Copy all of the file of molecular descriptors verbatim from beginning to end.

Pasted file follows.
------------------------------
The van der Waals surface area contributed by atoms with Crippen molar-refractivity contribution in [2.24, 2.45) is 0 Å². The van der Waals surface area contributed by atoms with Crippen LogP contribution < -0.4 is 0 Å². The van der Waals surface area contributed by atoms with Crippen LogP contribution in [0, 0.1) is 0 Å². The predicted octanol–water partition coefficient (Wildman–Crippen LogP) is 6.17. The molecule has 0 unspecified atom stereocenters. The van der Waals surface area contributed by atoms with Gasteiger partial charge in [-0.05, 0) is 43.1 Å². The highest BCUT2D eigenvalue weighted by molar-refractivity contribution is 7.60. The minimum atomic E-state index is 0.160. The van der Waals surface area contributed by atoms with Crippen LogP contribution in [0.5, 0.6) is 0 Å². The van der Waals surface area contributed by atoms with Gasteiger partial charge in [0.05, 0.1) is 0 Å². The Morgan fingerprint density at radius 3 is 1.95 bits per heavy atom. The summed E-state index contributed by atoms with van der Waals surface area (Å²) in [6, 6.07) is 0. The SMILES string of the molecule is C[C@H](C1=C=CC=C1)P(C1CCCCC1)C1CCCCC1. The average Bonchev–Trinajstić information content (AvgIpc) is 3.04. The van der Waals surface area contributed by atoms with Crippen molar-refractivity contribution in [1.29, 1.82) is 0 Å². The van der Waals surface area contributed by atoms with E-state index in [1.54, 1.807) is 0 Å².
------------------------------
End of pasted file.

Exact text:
The van der Waals surface area contributed by atoms with Crippen molar-refractivity contribution in [2.24, 2.45) is 0 Å². The van der Waals surface area contributed by atoms with Crippen LogP contribution < -0.4 is 0 Å². The van der Waals surface area contributed by atoms with Crippen LogP contribution in [0, 0.1) is 0 Å². The predicted octanol–water partition coefficient (Wildman–Crippen LogP) is 6.17. The molecule has 0 unspecified atom stereocenters. The van der Waals surface area contributed by atoms with Gasteiger partial charge in [-0.05, 0) is 43.1 Å². The highest BCUT2D eigenvalue weighted by molar-refractivity contribution is 7.60. The minimum atomic E-state index is 0.160. The van der Waals surface area contributed by atoms with Crippen LogP contribution in [0.5, 0.6) is 0 Å². The van der Waals surface area contributed by atoms with Gasteiger partial charge in [0.05, 0.1) is 0 Å². The Morgan fingerprint density at radius 3 is 1.95 bits per heavy atom. The summed E-state index contributed by atoms with van der Waals surface area (Å²) in [6, 6.07) is 0. The SMILES string of the molecule is C[C@H](C1=C=CC=C1)P(C1CCCCC1)C1CCCCC1. The average Bonchev–Trinajstić information content (AvgIpc) is 3.04. The van der Waals surface area contributed by atoms with Crippen molar-refractivity contribution in [1.29, 1.82) is 0 Å². The van der Waals surface area contributed by atoms with E-state index in [1.54, 1.807) is 0 Å².